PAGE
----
The Art of the Deal for Contaminated Sites
If you want to get a contaminated site financed, commit to the process. A thorough Phase I Environmental Site Assessment should find the potential RECs associated with the historical site uses. The Phase II Subsurface Investigation confirms the absence or presence of the subsurface contamination. If the Phase II finds contamination, then you are financing contaminated real estate, but don’t give up.
First question: will your lender play ball? If your lender has not financed a contaminated property in the past 12 months, you should switch lenders. Educating and persuading a lender that does not have the tools to understand environmental risk is seldom successful.
Second question: how big is the release? A Phase III Subsurface Investigation attempts to quantify the vertical and horizontal extent of soil and groundwater contamination. The geologist or engineer will locate borings through what is believed to be the center of the plume to determine how deep the contaminants have migrated and will locate “step-out-borings” in each direction laterally to determine the width of the contaminant plume.
Third question: How much will it cost? If the Phase III successfully characterizes the plume, then the environmental engineer may be able to design a remedial cost estimate (RCE). RCEs are difficult without an approved remedial action plan (RAP); however, most states have readily accessible guidelines in which to design and prepare a RAP. Generally, lenders will utilize a multiplier of 1.5 times the “reasonable worst case scenario” to factor into their credit risk guidelines.
Business Risk or CERCLA Liability Protection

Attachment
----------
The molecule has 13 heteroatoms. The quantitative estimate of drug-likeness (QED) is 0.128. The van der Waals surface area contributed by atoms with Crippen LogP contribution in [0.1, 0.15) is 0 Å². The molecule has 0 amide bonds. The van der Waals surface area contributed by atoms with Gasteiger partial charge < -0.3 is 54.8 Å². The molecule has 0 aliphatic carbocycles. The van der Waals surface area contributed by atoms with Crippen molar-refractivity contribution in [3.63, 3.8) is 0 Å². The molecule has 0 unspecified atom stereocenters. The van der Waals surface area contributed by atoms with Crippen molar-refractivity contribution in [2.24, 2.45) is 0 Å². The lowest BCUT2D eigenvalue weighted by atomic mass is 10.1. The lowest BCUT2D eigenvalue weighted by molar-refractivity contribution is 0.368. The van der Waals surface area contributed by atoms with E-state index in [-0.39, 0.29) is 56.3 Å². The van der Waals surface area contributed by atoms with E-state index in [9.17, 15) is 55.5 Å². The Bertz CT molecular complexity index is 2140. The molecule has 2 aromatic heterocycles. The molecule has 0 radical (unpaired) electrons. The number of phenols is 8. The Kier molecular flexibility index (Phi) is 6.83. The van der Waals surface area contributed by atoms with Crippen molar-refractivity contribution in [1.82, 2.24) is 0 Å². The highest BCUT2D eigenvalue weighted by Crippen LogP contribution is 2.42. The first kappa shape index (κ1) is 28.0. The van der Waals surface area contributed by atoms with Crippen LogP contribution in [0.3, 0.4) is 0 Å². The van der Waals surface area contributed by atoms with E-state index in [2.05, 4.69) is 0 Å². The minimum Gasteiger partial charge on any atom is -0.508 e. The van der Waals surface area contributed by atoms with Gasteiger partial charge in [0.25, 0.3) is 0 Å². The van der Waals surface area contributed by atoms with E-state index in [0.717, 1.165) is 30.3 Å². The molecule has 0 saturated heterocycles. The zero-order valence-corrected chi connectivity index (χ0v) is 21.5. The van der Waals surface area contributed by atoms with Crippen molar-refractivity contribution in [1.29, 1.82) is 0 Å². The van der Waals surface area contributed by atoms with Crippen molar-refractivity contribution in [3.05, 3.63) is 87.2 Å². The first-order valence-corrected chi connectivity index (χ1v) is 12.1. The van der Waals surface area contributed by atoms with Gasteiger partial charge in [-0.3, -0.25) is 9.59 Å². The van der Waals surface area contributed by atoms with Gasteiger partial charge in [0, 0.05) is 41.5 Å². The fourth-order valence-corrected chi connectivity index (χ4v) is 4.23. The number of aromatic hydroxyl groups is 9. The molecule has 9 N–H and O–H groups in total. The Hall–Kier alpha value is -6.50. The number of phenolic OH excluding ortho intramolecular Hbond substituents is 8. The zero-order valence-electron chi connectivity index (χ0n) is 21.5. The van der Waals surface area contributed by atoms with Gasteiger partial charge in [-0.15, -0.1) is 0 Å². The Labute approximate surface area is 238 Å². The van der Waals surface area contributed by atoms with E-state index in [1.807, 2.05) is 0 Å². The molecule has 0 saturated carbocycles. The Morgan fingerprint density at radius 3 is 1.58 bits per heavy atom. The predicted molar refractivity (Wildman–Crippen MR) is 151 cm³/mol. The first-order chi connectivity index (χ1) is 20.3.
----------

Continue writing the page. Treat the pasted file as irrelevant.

The stated purpose of ASTM 1527-2005 is to provide the user with Protection under the Comprehensive Environmental Response, Compensation, and Liability Act (CERCLA) commonly referred to as Superfund, which was enacted by Congress in 1980. The great irony is that banks don’t experience CERCLA liability when they write a loan. Banks are really interested in making a good credit risk decision, which begs the question: why do lenders feel bound by the ASTM 1527-2005 Standard? They are not.
ASTM 1527-2005 is one of two standards, along with the EPA’s All Appropriate Inquiries Rule, that govern the scope of Phase I Environmental Site Assessments. ASTM 1527-2005 standards include a non-intrusive evaluation of current and historical operations of the target property, including hazardous material use and storage, underground and aboveground storage tanks, geology and hydrogeology. ASTM 1527 is a fine scope in environmental due diligence; however, it is better to work with lenders to design custom due-diligence products that will meet their credit needs.
In conclusion, the selection of a good consultant is critical. The consultant must understand the science of environmental risk management and also how the individual lenders think, how regulators think and how to assist you in getting deals done with integrity and in compliance with the requirements of all parties.